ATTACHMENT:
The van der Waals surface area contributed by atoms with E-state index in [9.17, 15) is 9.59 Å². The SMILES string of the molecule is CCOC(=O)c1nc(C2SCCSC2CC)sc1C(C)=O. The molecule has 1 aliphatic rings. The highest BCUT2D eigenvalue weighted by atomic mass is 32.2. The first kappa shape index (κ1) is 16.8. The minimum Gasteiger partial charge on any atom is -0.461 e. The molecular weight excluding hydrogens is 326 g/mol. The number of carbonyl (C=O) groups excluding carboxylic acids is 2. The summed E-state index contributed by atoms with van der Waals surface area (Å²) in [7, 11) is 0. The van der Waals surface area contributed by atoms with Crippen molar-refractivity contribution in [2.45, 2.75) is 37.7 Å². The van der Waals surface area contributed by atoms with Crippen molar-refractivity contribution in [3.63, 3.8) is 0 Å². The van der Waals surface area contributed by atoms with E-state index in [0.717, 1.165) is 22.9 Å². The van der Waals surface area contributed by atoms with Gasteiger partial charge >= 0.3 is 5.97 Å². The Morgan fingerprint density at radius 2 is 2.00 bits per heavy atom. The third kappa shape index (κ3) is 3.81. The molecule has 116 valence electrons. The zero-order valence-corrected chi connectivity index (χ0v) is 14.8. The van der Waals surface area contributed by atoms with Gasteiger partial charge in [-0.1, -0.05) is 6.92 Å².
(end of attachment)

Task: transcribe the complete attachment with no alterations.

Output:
The van der Waals surface area contributed by atoms with E-state index in [9.17, 15) is 9.59 Å². The SMILES string of the molecule is CCOC(=O)c1nc(C2SCCSC2CC)sc1C(C)=O. The molecule has 1 aliphatic rings. The highest BCUT2D eigenvalue weighted by atomic mass is 32.2. The first kappa shape index (κ1) is 16.8. The minimum Gasteiger partial charge on any atom is -0.461 e. The molecular weight excluding hydrogens is 326 g/mol. The number of carbonyl (C=O) groups excluding carboxylic acids is 2. The summed E-state index contributed by atoms with van der Waals surface area (Å²) in [7, 11) is 0. The van der Waals surface area contributed by atoms with Crippen molar-refractivity contribution in [2.45, 2.75) is 37.7 Å². The van der Waals surface area contributed by atoms with Crippen molar-refractivity contribution in [3.63, 3.8) is 0 Å². The van der Waals surface area contributed by atoms with E-state index in [0.717, 1.165) is 22.9 Å². The van der Waals surface area contributed by atoms with Gasteiger partial charge >= 0.3 is 5.97 Å². The Morgan fingerprint density at radius 2 is 2.00 bits per heavy atom. The third kappa shape index (κ3) is 3.81. The molecule has 116 valence electrons. The zero-order valence-corrected chi connectivity index (χ0v) is 14.8. The van der Waals surface area contributed by atoms with Gasteiger partial charge in [-0.1, -0.05) is 6.92 Å².